I’ll geek out for a minute here — regional governance reform is one of my passions, and something I’ve spent a lot of time working on. Campbell and South Bay residents intuitively understand why regional governance is important — you can drive down one street and in minutes go from Campbell, to San Jose, to Santa Clara, to unincorporated regions that aren’t managed by any city government at all. If you didn’t have a map or know your city boundaries, you’d never know you had crossed from one jurisdiction into another.
That's because the South Bay is really one mega-region, with the lines between jurisdictions, in practice, very much blurred. Yet cities all too often govern in silos, making distinct decisions within their boundaries when their plans can be turned upside down by another city making different decisions just across the street.
If we could go back in time, local governance would surely be simpler if we could have one mega-city, making it easy to implement smart land-use and transportation decisions. But that’s not the case. Issues like traffic, housing, and homelessness don’t recognize city borders, which is why it’s so important to think regionally in order to make effective policy decisions. At the same time, we already have an alphabet soup of regional agencies, little known to the public and in many cases underutilized — CASCC, ABAG, ALUC, LAFCO, MTC, VTA, OAC, and more. The answer isn’t more meetings or duplicative organizations, but in making more effective use of existing agencies as well as building and institutionalizing new partnerships at all levels of government.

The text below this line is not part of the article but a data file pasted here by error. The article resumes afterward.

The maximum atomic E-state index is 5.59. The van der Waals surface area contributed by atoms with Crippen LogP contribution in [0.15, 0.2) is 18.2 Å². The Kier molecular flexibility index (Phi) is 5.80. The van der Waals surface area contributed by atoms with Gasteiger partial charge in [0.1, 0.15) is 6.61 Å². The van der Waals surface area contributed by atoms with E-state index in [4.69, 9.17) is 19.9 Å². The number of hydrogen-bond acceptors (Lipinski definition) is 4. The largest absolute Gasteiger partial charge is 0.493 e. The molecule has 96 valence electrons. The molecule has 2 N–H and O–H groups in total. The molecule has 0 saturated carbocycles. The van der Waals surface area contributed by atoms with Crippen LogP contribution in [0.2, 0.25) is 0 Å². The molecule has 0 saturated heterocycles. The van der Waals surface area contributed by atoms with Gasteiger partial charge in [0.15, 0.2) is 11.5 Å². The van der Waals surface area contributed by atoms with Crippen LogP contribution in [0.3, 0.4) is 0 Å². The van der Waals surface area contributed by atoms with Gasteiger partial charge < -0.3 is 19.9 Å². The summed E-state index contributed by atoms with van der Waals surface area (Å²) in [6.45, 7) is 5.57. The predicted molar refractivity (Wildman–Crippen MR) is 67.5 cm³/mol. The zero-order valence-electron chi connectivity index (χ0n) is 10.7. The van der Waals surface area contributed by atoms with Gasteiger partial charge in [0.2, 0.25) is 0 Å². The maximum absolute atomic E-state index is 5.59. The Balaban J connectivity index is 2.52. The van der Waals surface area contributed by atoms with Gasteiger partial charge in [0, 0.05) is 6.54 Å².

In recent years, these regional bodies have been the vehicle for passing important agreements such as the CASA Compact, a commitment to coordinating and improving housing policy. These types of regional agreements, along with efforts in partnership with the State Legislature represent the future of policymaking in the Bay Area. That’s why as a Councilmember, I’ll be committed to drawing upon my relationships to build on these agreements.
My passion for effective regional governance is why I’ve been able to earn so many endorsements from the Campbell and West Valley community as well as from around the Bay Area. Working with partners like these will be essential to governing effectively as a region:
All too often, the small cities in the West Valley region — commonly defined as Campbell, Cupertino, Los Gatos, Monte Sereno, and Saratoga — are overlooked in important regional decisions. Campbell lacks a voice on many important regional issues such as transportation policy. On occasion, these cities have come together on an ad hoc basis, such as to implement the Reach Your Destination Easily (RYDE) regional transportation program.
I will work to strengthen, formalize, and institutionalize these relationships to find areas of collaboration on regional issues like transportation, homelessness, and housing policy. A coalition like this one would strengthen our ability to advocate on important issues at other bodies such as ABAG, MTC, and VTA.